Map showing area for Humboldt Bay Trail Planning Study: Eureka to College of the Redwoods | Image provided by Carol Vander Meer

It was a big day when construction finally began on the Humboldt Bay Trail south – the long-planned portion of the Bay Trail that will connect Eureka and Arcata. But this big step doesn’t mean the work is done, and the county is already busy laying the groundwork for the next extension of the trail, which would run between Eureka and College of the Redwoods. 

Carol Vander Meer, projects coordinator for the Redwood Community Action Agency (RCAA), which is helping coordinate public outreach efforts for the trail effort, said that the county is conducting a planning study for the potential trail area using funding provided by CalTrans. As a part of that study, planners are holding a public input meeting tonight to inform people about the proposed project and gather feedback from nearby property owners, CR students and other folks who would be impacted by the trail. 

“This is a really exciting opportunity to better connect the community to an important resource – College of the Redwoods,” Vander Meer told the Outpost in a phone interview Monday afternoon. “Having another option will help improve access for students without vehicles… and having more options for non-motorized transit improves health, reduces vehicle miles and reduces greenhouse gasses.” 

With the project still in the planning study phase, there aren’t currently any designs for the potential trail, but Vander Meer said that the dream is to construct roughly four miles of paved, multi-use trail starting at the end of the Hikshari’ Trail (the southernmost segment of the Humboldt Bay Trail) near Herrick Avenue, and ending at CR campus.

Like other segments of the Bay Trail, the CR leg would be constructed along portions of the former railroad, something made possible by the passage of Sen. Mike McGuire’s Great Redwood Trail Act, which eviscerated the North Coast Railroad Authority and facilitated the conversion of defunct railroad lines into a massive trail network. If McGuire’s dream is realized, the Great Redwood Trail will eventually consist of 320 miles of paved trail connecting the San Francisco Bay to Humboldt Bay and beyond.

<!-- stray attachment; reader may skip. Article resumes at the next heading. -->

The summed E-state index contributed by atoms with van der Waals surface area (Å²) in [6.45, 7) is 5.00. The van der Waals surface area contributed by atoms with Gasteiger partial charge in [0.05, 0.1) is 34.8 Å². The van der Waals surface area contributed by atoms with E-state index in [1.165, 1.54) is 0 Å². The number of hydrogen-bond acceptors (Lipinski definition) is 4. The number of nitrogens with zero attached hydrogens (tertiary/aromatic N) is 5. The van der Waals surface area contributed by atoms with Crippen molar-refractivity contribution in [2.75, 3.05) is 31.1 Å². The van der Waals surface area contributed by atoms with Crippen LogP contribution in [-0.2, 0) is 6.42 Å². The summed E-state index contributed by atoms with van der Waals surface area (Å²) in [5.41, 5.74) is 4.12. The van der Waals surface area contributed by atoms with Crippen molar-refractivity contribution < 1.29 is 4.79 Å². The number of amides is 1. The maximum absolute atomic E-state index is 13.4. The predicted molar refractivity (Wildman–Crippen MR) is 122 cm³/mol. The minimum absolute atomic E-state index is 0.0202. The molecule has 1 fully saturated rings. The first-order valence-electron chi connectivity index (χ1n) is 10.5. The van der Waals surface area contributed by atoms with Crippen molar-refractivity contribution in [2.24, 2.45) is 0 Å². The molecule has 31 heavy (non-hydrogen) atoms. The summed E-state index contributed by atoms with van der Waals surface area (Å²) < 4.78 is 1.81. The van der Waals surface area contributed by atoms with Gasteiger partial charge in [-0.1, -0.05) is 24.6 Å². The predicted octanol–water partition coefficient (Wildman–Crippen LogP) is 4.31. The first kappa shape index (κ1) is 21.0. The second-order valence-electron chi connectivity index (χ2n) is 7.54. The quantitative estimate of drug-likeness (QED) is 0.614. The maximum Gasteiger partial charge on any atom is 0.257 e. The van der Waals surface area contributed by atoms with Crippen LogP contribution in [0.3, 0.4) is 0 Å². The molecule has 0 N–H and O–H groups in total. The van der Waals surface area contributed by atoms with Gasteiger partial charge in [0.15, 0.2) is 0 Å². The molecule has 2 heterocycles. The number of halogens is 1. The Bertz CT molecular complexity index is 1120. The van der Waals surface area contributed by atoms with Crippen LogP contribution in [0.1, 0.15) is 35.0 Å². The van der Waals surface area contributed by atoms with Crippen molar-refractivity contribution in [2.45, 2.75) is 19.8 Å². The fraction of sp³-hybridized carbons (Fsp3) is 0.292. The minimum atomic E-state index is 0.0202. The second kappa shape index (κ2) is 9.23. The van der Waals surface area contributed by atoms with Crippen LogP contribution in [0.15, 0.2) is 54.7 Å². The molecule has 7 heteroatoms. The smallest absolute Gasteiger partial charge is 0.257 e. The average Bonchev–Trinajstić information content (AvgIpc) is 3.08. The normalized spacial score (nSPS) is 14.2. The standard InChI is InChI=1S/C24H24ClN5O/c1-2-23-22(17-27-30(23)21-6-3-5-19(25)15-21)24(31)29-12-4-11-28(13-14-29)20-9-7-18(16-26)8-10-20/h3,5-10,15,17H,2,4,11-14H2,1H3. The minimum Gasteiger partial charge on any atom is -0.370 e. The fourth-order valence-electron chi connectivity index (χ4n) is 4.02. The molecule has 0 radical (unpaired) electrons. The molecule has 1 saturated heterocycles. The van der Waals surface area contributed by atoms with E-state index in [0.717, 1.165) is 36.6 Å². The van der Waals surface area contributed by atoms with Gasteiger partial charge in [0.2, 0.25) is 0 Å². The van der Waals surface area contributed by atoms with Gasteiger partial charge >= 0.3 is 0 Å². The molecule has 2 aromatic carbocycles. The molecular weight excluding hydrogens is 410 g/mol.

Existing and underway segments of the Humboldt Bay Trail. The CR leg would start at the south end of the Hikshari’ Trail

Of course, building the section of trail that would connect to CR will not be without its challenges. One big consideration, Vander Meer said, is that this section of the trail would need to cross Highway 101 to be able to connect to the college, which is on the east side of the highway. Vander Meer said that this is definitely possible and that planners are looking at “some key connectivity places” that need to be addressed. One of the goals of the input meeting, Vander Meer said, is to identify points where the crossing would be possible and gauge how the community feels about it. 

Another big consideration for building the trail, Vander Meer said, is how it would impact other properties in the area. The project would likely require construction near South Bay Elementary and Middle School, which might cause concern for some. Vander Meer said that outreach efforts will include things like holding a pop-up event at South Bay schools to show the public how the project will impact the school. The trail would also run through some culturally and environmentally sensitive areas, and Vander Meer said that a community advisory committee has been formed for the project and includes representatives from the Wiyot Tribe, as well as the Humboldt Bay Wildlife Refuge. 

After holding this community meeting, planners will work on the initial designs, before obtaining funding for the design completion and construction. Vander Meer said that if all goes well construction on the trail could begin in three to five years, but she admits that is a hopeful prediction and that, as we know from the Bay Trail, building trails can take a very long time.  

If you have strong feelings about this proposed trail, or just want to learn more about the project, you’ll want to attend the Community Input Workshop on Tuesday, Feb. 27 from 5:30 to 6:30 p.m. at the Agricultural Center Conference Room – 5630 South Broadway, Eureka.